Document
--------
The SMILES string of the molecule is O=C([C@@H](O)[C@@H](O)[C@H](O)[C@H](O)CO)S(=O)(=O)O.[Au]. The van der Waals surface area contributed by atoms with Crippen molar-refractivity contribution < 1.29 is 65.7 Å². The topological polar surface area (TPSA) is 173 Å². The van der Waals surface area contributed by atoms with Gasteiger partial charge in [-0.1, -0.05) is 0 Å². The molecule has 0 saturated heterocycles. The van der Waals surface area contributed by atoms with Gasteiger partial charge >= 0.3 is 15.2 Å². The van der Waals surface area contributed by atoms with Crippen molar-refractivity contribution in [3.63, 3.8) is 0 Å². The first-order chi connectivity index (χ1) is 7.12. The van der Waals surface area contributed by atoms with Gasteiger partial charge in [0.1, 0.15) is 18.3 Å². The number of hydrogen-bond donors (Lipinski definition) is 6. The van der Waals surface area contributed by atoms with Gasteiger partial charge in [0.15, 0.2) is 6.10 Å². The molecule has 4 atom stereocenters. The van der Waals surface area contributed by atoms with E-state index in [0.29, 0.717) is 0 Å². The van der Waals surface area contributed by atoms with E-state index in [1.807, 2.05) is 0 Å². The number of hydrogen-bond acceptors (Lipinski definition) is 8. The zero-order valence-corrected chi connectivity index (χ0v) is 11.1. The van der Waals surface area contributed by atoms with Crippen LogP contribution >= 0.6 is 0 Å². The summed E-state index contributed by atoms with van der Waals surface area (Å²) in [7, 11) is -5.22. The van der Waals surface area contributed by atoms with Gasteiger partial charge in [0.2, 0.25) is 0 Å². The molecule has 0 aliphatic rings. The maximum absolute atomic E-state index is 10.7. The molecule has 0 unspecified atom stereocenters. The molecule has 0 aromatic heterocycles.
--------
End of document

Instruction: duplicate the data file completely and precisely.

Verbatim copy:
The SMILES string of the molecule is O=C([C@@H](O)[C@@H](O)[C@H](O)[C@H](O)CO)S(=O)(=O)O.[Au]. The van der Waals surface area contributed by atoms with Crippen molar-refractivity contribution < 1.29 is 65.7 Å². The topological polar surface area (TPSA) is 173 Å². The van der Waals surface area contributed by atoms with Gasteiger partial charge in [-0.1, -0.05) is 0 Å². The molecule has 0 saturated heterocycles. The van der Waals surface area contributed by atoms with Gasteiger partial charge >= 0.3 is 15.2 Å². The van der Waals surface area contributed by atoms with Crippen molar-refractivity contribution in [3.63, 3.8) is 0 Å². The first-order chi connectivity index (χ1) is 7.12. The van der Waals surface area contributed by atoms with Gasteiger partial charge in [0.1, 0.15) is 18.3 Å². The number of hydrogen-bond donors (Lipinski definition) is 6. The van der Waals surface area contributed by atoms with Gasteiger partial charge in [0.15, 0.2) is 6.10 Å². The molecule has 4 atom stereocenters. The van der Waals surface area contributed by atoms with E-state index in [0.29, 0.717) is 0 Å². The van der Waals surface area contributed by atoms with E-state index in [1.807, 2.05) is 0 Å². The number of hydrogen-bond acceptors (Lipinski definition) is 8. The zero-order valence-corrected chi connectivity index (χ0v) is 11.1. The van der Waals surface area contributed by atoms with Crippen LogP contribution >= 0.6 is 0 Å². The summed E-state index contributed by atoms with van der Waals surface area (Å²) in [7, 11) is -5.22. The van der Waals surface area contributed by atoms with Gasteiger partial charge in [0.2, 0.25) is 0 Å². The molecule has 0 aliphatic rings. The maximum absolute atomic E-state index is 10.7. The molecule has 0 unspecified atom stereocenters. The molecule has 0 aromatic heterocycles.